Rentsch, London / Peter Friedrich Ingold, London, 47 mm, 102 g, circa 1860
A gentleman's important, unusual dress watch with repetition and winding via twisting the back Case: gold. Dial: gilt. Movm.: 1/2 plate movement, 1 hammer / 1 gong, three-arm steel balance, hand setting via crown.
Rentsch in St. James Square was the royal clockmaker and one of the most prominent in the London Clockmakers Company, who in 1813 patented the much-admired invention of a selfwinding chronometer in the sense of a keyless watch.
Pierre-Frédéric (Peter Friedrich) Ingold Ingold was born on July 6, 1787 in the Canton of Bern and he was one of the most skilled watchmakers ever. Ingold was far ahead of his time, which made him a respected man among his peers, but he was also seen as a redoubtable adversary by many other makers. He trained a great number of pupils and allowed them all access to his designs and developments. Here are some facts on his eventful life: In 1799 Ingold worked for his mother, who was also his teacher; he produced arbors, pinions and contacts and later created cylinder and virgule escapements. In 1809 he worked in repairs in Strasbourg and moved to Paris in 1810. In 1813 Ingold went to Chaux-de-Fonds and eventually to London in 1814, where he worked with royal clockmaker Rentsch, who put a special emphasis on timepieces with proper toothwork. In London Ingold created a watch that was wound by turning the case back and where the hands were set through the bow; he build another one like it that also had a striking mechanism. In 1815 Ingold came back to Chaux-de-Fonds via Paris, only to return to Paris in 1817 to work with Breguet. In Paris he became friends with Moinet and Kessels; he undertook some business trips to Constantinople and eventually got married. In 1825 he began working with jewels in Chaux-de-Fonds, as he had learned from Breguet. He started setting up equipment for machine production, which prompted the brothers Jagy to start negotiations with him about the introduction of his production methods in their manufactory. He went back to Paris and opened a shop in the Palais Royal; his patron was the famous physician Arago, who also encouraged Ingold to expand his scientific knowledge – as only practical and theoretical knowledge enable a man to be a top performer! In Paris Ingold repaired Vaucanson’s automata and created a similar automaton himself. In 1839 he went to London to complete the machinery in his factory – losing his savings of 200,000 francs in the process. In 1842 Ingold travelled to New York and eventually returned to Chaux-de-Fonds in 1855. He died in Bienne on October 18, 1878. He was the herald of a new era of machine-based watchmaking and at the same time the first victim of the new time – a fate that befalls many pioneers. Source: C. Dietzschold, Der Cornelius Nepos der Uhrmacher, Krems, 1911, p. 33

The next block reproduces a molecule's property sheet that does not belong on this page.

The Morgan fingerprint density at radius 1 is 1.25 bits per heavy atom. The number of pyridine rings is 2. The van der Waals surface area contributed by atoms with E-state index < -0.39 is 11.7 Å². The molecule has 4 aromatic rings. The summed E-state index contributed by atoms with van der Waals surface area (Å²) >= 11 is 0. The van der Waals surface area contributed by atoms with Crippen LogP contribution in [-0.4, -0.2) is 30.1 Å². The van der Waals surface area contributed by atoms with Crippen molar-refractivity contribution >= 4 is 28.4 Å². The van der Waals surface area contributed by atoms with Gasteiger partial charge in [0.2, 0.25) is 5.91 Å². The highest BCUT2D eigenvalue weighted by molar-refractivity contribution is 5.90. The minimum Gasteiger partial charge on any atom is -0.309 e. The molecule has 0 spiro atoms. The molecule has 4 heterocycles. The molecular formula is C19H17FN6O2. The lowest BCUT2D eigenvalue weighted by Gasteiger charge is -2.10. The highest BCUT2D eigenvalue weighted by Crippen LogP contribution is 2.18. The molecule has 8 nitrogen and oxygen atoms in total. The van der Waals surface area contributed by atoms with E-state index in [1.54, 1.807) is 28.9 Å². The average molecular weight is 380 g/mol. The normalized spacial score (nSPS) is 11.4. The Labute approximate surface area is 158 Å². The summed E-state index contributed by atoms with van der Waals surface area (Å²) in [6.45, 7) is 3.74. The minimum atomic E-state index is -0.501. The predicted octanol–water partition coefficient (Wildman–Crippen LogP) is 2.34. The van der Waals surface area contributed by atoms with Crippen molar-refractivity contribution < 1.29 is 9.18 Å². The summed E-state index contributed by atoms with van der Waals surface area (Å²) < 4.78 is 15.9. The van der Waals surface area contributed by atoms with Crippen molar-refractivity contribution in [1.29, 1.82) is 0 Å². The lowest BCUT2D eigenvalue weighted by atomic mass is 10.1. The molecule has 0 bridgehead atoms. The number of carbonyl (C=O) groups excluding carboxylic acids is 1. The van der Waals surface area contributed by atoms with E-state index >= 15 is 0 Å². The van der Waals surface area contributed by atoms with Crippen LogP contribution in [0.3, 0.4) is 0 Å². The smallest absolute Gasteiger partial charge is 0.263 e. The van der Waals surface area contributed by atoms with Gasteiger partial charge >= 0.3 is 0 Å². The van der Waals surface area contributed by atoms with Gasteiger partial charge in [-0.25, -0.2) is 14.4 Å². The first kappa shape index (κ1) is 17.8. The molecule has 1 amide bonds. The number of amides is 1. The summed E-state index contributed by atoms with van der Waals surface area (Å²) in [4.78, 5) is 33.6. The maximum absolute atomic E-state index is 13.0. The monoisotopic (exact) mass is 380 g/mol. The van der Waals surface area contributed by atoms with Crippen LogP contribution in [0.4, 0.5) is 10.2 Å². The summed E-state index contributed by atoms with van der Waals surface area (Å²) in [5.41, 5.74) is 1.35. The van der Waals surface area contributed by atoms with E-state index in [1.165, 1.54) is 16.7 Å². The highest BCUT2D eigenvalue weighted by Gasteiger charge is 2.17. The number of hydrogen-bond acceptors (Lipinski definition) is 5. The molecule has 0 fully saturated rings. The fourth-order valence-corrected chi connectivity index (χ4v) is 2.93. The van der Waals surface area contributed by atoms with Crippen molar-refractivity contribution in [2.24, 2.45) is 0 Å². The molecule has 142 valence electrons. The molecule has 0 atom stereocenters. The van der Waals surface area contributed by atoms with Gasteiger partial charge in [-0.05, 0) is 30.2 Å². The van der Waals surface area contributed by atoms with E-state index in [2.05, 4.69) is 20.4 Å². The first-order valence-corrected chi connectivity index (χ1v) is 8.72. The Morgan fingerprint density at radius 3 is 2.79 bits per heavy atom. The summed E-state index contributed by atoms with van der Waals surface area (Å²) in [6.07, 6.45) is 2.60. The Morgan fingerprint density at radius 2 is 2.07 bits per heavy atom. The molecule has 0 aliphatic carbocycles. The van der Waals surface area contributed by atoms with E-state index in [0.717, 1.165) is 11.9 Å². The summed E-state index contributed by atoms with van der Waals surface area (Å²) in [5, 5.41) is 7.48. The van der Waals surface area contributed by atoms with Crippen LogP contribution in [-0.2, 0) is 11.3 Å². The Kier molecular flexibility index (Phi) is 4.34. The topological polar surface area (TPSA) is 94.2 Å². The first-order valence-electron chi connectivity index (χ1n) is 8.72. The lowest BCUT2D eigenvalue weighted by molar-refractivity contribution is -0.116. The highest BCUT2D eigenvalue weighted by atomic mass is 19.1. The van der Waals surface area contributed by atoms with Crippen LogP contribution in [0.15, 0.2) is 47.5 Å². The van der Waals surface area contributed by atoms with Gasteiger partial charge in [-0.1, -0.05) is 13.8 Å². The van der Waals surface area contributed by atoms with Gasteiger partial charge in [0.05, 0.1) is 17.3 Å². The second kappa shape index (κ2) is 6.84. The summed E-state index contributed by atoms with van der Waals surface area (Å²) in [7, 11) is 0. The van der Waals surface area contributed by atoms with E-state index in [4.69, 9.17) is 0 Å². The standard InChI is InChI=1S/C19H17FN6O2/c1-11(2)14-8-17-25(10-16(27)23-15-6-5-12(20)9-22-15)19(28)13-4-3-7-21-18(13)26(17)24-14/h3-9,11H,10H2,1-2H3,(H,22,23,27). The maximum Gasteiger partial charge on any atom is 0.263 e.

Working with Rentsch, Ingold developed his first keyless watch. It was neither a remontoir as we know it today - a watch that is wound through the bow - nor a watch that is wound through a weight such as the so-called perpetual timepieces; the construction worked through a concentric inner contact activated by turning the case back. The toothed wheel used for this mechanism was almost of the same size as the plate itself. The position of the coils was similar to the one we use today (Maltese cross). Ingold also constructed a repeater mechanism where the strike was not activated by an outside slide or a pusher but through the revolving glass ring. The Russian ambassador in Berlin ordered this first keyless repeater watch and a short while later the Prince Regent of England also ordered six watches of this type.
Estimate 7,000 - 20,000 €
This is a lot of a former auction!
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